The control of an SRM is based on three variables. The reference current I, the turn-on angle θon and the turn-off angle θoff. The SRM produces torque, i.e., a reaction to spinning the rotor with respect to the stator, either positively (for motor function) or negatively (for generator function) depending on what the controller requires of the SRM. As a motor, the SRM control is relatively uncomplicated. A current is made available, and a turn-on angle is selected depending on a desired torque characteristic of the motor, that is, how much twist is required from the SRM at that moment. The turn-off angle is determined by choosing an angular duration of a torque pulse, i.e., the conduction angle (the angular difference between the turn-on and turn-off angles). Essentially, the operator chooses how much and how long a “pull” is placed on each rotor element as it approaches and passes each stator element.

Operating the SRM in a net “negative” torque mode as a generator is rather more complicated. The same parameters of control are available. That is, the turn-on and turn-off angles, but in this instance the current is usually a target inasmuch as it is being supplied to an electrical load as a result of electrical generation demand in the system. Hence, to have straight forward control of the SRM as a generator it is useful to apply a known input torque at a known rate so that depending on the output current and power desired, the turn-on and turn-off angles and resultant conduction angle can be chosen and the current and power demands reliably achieved.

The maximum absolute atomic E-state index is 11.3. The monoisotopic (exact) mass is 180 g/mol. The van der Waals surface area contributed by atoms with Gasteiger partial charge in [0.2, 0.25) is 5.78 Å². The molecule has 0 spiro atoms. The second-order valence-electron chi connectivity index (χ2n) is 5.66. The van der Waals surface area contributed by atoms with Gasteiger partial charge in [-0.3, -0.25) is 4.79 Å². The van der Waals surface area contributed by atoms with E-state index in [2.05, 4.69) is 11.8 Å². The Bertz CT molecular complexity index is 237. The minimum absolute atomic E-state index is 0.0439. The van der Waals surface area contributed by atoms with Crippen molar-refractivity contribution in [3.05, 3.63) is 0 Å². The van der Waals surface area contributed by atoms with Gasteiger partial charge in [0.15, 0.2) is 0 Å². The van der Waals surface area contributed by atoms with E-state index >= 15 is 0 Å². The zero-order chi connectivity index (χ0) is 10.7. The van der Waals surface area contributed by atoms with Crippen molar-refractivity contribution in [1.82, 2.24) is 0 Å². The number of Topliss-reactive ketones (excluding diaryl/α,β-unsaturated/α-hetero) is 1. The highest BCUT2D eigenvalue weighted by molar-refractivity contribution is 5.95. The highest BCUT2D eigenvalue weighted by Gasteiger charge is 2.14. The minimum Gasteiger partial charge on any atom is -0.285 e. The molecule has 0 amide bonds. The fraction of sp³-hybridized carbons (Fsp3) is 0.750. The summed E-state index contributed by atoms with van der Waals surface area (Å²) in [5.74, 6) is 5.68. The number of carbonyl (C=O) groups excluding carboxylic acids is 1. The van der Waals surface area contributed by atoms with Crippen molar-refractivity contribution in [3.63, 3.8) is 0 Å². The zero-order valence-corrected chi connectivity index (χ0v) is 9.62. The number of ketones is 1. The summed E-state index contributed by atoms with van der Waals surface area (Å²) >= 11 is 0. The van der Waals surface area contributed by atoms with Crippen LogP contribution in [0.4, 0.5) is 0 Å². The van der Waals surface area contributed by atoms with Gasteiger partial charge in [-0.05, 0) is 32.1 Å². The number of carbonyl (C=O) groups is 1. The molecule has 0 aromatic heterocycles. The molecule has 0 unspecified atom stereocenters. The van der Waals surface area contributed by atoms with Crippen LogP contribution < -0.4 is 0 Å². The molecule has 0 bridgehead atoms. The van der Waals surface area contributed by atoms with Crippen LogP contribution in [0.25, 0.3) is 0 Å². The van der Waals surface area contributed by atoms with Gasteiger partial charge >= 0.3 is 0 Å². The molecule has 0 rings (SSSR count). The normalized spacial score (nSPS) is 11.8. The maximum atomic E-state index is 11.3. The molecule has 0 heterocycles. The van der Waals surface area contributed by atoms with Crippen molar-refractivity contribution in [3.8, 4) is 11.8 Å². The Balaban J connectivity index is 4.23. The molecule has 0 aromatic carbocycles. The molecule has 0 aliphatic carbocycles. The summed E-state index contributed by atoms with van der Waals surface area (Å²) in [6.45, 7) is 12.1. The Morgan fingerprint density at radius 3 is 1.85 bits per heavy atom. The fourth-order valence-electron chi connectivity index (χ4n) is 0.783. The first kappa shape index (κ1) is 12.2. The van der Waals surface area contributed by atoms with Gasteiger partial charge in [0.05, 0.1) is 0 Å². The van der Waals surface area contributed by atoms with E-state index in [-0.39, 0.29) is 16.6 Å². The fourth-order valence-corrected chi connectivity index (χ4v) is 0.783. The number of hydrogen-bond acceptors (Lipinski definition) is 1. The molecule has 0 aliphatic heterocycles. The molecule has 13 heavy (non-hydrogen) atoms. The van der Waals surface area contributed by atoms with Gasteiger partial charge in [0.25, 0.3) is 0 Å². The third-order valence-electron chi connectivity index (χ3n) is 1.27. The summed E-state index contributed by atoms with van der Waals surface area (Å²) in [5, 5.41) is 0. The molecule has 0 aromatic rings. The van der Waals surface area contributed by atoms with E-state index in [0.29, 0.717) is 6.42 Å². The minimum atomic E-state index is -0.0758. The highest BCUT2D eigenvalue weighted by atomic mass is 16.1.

However, in the application where an SRM is driven in an automotive IC engine setting, it is almost never the case that a known input torque and rate are supplied. Instead these inputs are transient as an IC engine transitions from idle to acceleration to constant speed to regenerative braking effect back to wide open throttle, etc., in the ordinary course of use. In such a circumstance where the rate and amount of input torque can vary widely, the combination of turn-on and turn-off angles that produce a specified output current from the SRM operating as an SRG are essentially endless. As such, control of an SRG in such operating conditions is quite difficult.

In addition, when the SRM is operated as a motor, it is the turn-on angle only that determines peak phase current. When the SRM is operated as a generator, both turn-on angle and turn-off angle influence the peak phase current. There are multiple combinations of turn-on and turn-off angles that are able to produce the same amount of average torque. This raises the issue of how to best select the turn-on and turn-off angle in order to achieve the required torque subject to some other control objective, such as maximizing efficiency.

Further, in selecting an SRM for automotive applications efficiency is paramount. The desire is to provide the necessary motive power, i.e., as a starter for the IC engine, while not adding extra weight to be carried by the vehicle in question and, at the same time, providing sufficient generating capacity for the electric power demands existing in the system. The ratio of mechanical input versus electrical output should be optimized for efficient operation.

SUMMARY OF THE INVENTION